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Knowing Books: My Grandfather and a Journey Through Libya

It helps to consider the ancestors sometimes. To look into their gaze from below and enter their minds and from there contemplate their grief. What were their dying moments like and what was the last thought that lingered most in their minds before they crossed the threshold of death?

For my grandfather, it was probably the Sahara, with its arid hotness and the sand dunes that slowly bury weary bones in their loins and swallow pilgrims questing for life elsewhere. Grandpa’s greatest longing before passing was for a son that never returned home, even if his daughter, through whom I was direct kin, did stay back, she and her other siblings, nursing him in his last days.

Against grandpa’s greatest wishes, his eldest daughter never did get around to fulfilling her old man’s desires. She had other plans that later culminated in her decades-long business in the heart of the beauty industry on Lagos Island. If you needed some Brazilian hair weaves at a Balogun shop, she was probably your surest option. Mum is the most natural salesperson you would find, but grandpa wanted so badly to see his children, those who left and those who stayed, have some formal, educational training. From her, it became clear to grandpa he had to turn his attention to the next generation, mine.

He had a culture of incentivizing us whenever we visited, offering cash and books to take back home. His library of UK-styled Arithmetic and English readers was no longer fashionable but that could hardly stop him. It didn’t matter to him. A much-changed curriculum was not a match for his gift of books. Becoming at home with them and reading as many as we could find was all he wanted. He would constantly press the importance of knowing books.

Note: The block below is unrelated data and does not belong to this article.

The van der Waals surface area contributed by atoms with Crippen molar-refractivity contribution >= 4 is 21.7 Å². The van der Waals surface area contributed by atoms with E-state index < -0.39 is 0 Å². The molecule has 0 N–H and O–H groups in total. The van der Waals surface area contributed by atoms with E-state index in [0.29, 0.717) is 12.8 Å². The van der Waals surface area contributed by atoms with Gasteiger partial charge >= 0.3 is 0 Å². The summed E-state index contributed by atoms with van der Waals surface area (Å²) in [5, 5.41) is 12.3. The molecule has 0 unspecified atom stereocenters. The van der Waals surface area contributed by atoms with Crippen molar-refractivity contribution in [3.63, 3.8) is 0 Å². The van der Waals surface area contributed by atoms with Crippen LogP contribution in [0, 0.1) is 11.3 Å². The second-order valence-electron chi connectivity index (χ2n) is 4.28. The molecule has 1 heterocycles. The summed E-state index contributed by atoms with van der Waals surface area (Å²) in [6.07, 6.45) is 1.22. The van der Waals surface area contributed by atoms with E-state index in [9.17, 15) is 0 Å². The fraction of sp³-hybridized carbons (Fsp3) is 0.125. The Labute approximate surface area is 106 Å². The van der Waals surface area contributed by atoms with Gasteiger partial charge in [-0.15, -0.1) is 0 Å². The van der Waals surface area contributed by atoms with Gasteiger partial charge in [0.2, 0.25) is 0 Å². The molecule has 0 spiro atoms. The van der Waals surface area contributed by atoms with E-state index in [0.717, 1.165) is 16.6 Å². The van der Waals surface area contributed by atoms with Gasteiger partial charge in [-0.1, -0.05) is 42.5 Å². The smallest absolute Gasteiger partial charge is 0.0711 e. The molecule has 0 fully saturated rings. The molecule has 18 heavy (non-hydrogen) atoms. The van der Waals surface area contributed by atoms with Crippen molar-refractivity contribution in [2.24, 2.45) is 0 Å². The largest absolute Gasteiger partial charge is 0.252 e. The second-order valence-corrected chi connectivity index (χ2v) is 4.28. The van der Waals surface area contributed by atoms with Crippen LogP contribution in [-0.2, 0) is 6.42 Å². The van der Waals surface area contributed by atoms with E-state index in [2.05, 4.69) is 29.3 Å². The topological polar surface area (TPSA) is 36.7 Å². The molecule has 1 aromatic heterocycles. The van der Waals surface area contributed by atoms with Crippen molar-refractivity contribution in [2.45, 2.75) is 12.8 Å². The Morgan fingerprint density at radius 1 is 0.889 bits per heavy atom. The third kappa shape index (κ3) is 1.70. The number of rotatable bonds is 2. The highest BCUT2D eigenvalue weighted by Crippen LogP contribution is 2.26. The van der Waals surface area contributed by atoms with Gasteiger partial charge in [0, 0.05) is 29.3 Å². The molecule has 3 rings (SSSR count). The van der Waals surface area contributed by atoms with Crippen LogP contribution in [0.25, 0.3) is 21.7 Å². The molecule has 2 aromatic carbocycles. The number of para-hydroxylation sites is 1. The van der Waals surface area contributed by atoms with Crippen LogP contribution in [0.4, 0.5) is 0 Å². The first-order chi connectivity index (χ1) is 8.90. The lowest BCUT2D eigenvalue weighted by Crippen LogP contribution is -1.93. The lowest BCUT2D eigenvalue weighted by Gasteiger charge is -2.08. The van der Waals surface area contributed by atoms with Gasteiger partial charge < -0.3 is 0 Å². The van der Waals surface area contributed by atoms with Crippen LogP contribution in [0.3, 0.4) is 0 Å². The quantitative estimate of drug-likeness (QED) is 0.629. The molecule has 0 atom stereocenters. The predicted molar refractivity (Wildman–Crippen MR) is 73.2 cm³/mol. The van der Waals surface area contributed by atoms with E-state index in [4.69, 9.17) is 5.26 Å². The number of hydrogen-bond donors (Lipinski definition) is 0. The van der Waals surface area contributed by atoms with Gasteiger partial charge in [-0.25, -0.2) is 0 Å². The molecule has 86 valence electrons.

Among the Yorùbá, a true philosophy of education begins with becoming one with the world of letters. To know books, mọ ìwé, is to be at home with a sensual and intimate experience of literacy. It was as if being able to read and truly becoming knowledgeable was to become one in mind and spirit with the books you read; to know books became that intercourse with books which congeals the most special kinship with them. In grandpa’s world, to know books was the surest way to becoming known and famous; to becoming a person of worth, you had to mọ ìwé.

Photo: Tomas Milik

The thing is, grandpa’s love for books derives from a cosmopolitan ethic that is traceable to his travels. Among other destinations, he had gone to Mecca and became what people in southwest Nigeria would call an Alhaji. Growing up and hearing this appellation, I had thought that was his name and I would fondly refer to him by that. But he was a man of faith who was devoted to the teachings of the Prophet.

Beyond that, he was a man who could read people, for his temperament was of a peaceful and tranquil disposition, the type that suffered long the ill-treatment of others. I sometimes thought his ethics and attitude to life were shaped by his Yorùbá upbringing in Lagos.

There was something beautiful about his gentleness and the constant ambience of grace he exuded. Well, most of the time, with the occasional times being when he would threaten to get the stick whenever I threw the kind of tantrums peculiar to my pre-teen age. His eyes were tender and soft. So were his words, although forcefully when necessary.


As I became more discerning of my environment, I came to appreciate the elasticities of a certain Yorùbá religious pragmatism in the man, so much that when I ran away from stick-wielding and mean tutors at my Quranic school to become a Christian, he never withheld his affections. The popular narrative about religious conversion and the hostility that sometimes attend that in places like Nigeria was something I heard about but hardly experienced from those closest to me.

But I could tell he was deeply hurt. Yet it was a battle he did not mind losing as long as being in school and having good grades were still in place. To him, and as I guessed later it was with most in his generation, a legacy of educated lineage was something to be proud of. To aspire to even if you have to lose some battles.